Yesterday was incredibly busy. We went from polling place to polling place, gathering up opinions and tallies. When all was said and done, I didn’t get home until about one in the morning.
But I wish I could’ve done that today instead of what I had to do.
I had my Wawa orientation (I got the job, by the way. Hooray.) in the morning, and then went straight over to Rose’s place afterward. I called her a few times on the way over, but she only answered once, and when she did, she just told me in a tiny little voice that she was home alone and then she set the phone down and just left it there. So I drove faster.
When I got there, I saw that she was right; hers was the only car in the driveway. The front door was locked, as was the side door, so I had to use my key (yes, I have a key to her house). The house was completely silent. I checked Rose’s room, the living room. She was nowhere to be found.
Finally, I saw that a light was on in the bathroom. I waited for a few minutes, but when she didn’t come out, I went over and knocked on the door, calling her name a few times.
“I’m here,” she said. She sounded a bit hoarse.
I heard the lock click open and hesitantly opened the door. Rose had taken her fluffy comforter, several pillows, her iPod, cell phone, and laptop, and basically set up shop in her bathroom. She was curled up, wrapped in fluffiness, in the little corner made by her bathtub and the wall. She looked like she hadn’t slept in a while. Honestly, I nearly cried just looking at her like that—why was she camped out in the bathroom? Did her parents know she was here?
It took me a little while to convince her to get up. She seemed calm in an eye-of-a-hurricane sort of way, and kept repeating nonsense phrases like mantras. Listen, they might ring a bell, because the one repeated most was “Sees me.” Other than that, she kept telling me that it didn’t matter whether the police knew, and that I had to stay with her or else “he” would get her. This Slender stuff has really gotten into her head; it wasn’t until we were in my car that I realized why she’d stayed in the bathroom:
It’s the only room in her house without windows.
While I was driving us down there, she sat in the passenger seat with her knees hugged up to her chest, her feet perched on the edge of the seat. Then she suddenly said something that really startled me: “Do you know what I was doing at around eleven this morning?”
“No,” I said, assuming that she just wanted to tell me what she’d been doing.
“Neither do I.” That was when she started to cry.
She buried her head in her arms and just broke the hell down. I’ve never seen her like this. She cried all the way to the sheriff’s office downtown, and then we had to sit in the parking lot for about twenty minutes while she just cried it out. I don’t think she’d cried about this situation before today. That’s the thing about Rose: she just keeps this shit bottled up, trying to find a solution, until she explodes.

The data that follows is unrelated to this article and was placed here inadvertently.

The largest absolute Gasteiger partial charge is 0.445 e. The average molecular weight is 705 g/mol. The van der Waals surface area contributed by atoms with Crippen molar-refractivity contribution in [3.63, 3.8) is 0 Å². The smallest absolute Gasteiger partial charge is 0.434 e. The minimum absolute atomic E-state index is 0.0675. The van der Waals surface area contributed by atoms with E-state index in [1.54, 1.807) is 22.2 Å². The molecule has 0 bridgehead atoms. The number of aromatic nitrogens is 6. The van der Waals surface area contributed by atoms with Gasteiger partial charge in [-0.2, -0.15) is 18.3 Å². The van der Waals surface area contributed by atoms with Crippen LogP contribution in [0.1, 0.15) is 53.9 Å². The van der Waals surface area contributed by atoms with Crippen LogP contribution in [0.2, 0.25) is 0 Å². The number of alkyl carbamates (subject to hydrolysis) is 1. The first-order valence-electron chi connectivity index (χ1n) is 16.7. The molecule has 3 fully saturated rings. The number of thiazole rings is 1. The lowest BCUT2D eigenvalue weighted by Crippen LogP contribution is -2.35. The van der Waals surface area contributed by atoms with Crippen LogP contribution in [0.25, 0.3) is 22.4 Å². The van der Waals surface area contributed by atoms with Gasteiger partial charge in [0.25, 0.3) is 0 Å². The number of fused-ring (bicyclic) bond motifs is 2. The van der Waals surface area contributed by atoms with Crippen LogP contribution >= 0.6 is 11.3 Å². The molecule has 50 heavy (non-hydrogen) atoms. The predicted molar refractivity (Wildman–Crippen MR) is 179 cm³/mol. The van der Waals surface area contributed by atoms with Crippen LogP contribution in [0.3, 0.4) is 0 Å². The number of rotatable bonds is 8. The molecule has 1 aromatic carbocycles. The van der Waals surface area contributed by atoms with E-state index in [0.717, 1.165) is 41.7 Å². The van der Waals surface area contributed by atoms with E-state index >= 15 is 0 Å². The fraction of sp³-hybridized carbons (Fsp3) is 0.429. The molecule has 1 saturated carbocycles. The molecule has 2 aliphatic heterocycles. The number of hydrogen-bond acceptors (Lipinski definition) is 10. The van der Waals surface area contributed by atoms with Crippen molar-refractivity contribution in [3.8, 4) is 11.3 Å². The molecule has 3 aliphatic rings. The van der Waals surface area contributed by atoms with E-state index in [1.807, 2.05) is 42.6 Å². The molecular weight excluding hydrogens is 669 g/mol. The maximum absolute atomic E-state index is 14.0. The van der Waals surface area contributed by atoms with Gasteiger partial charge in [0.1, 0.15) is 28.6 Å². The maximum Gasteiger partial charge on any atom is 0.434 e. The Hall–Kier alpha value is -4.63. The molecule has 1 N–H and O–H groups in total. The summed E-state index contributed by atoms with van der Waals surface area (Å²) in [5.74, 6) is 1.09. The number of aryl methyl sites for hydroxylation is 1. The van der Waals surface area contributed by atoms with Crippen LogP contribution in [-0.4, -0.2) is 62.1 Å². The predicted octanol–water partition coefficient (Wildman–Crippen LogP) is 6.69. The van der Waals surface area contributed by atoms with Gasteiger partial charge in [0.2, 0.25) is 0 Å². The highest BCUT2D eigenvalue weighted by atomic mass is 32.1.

After she’d calmed down enough, we went in and spoke to the sheriff about filing a report, and that’s when the proverbial “shit got real.” As it turns out, Sheriff Thomson was about to call me when we got in. Apparently, several reports have come in over the past two days and the detectives here think it might have a connection. And here’s the kicker, nonexistent readers—they’re all reports of the same guy, or if not the same, then guys with the same description: tall, bald, dressed in a suit. We’re a small town; how damn many tall suit-wearing guys come around here?
The reports have also come in from two teenagers and one middle-aged woman, but mainly from the parents of the five kids who disappeared—including the woman who yelled at me that day, whose name I’ve learned was Mary-Ann Compton, mother of one Adriana Compton. She’s a member of my grandmother’s church group down at
St. Ignatius. On top of that, a teenage boy from the next town over went missing a couple of weeks ago that they think is connected to this case.
To my surprise—especially after her freakout in the car—Rose seemed to take the news pretty well. She calmly filled out the paperwork, and was quite gracious when Sheriff Thomson told her they’d get back to both of us if anything changed. When we got back to her place, she sat with me a while and talked almost as if this afternoon never happened. After a while, though, she and I went back into her room and she pulled the covers over her head. She hasn’t come out yet.
Come to think of it, maybe she didn’t take it so well.
I’m still at her place, and have agreed to stay here every night until the police catch this guy. Violet has no classes tomorrow, so she’s driving up from
. For now, I’m not going anywhere until tomorrow, when I have to get an official comment and write up a new update on the story. Baltimore
In the meantime, she’s practically catatonic and I’m lost. I don’t know if anybody reads this—I throw around “nonexistent readers” like a joke—but does anybody have any advice on my next step? I’ve done okay so far, but…seeing Rose like that today has got me second-guessing myself.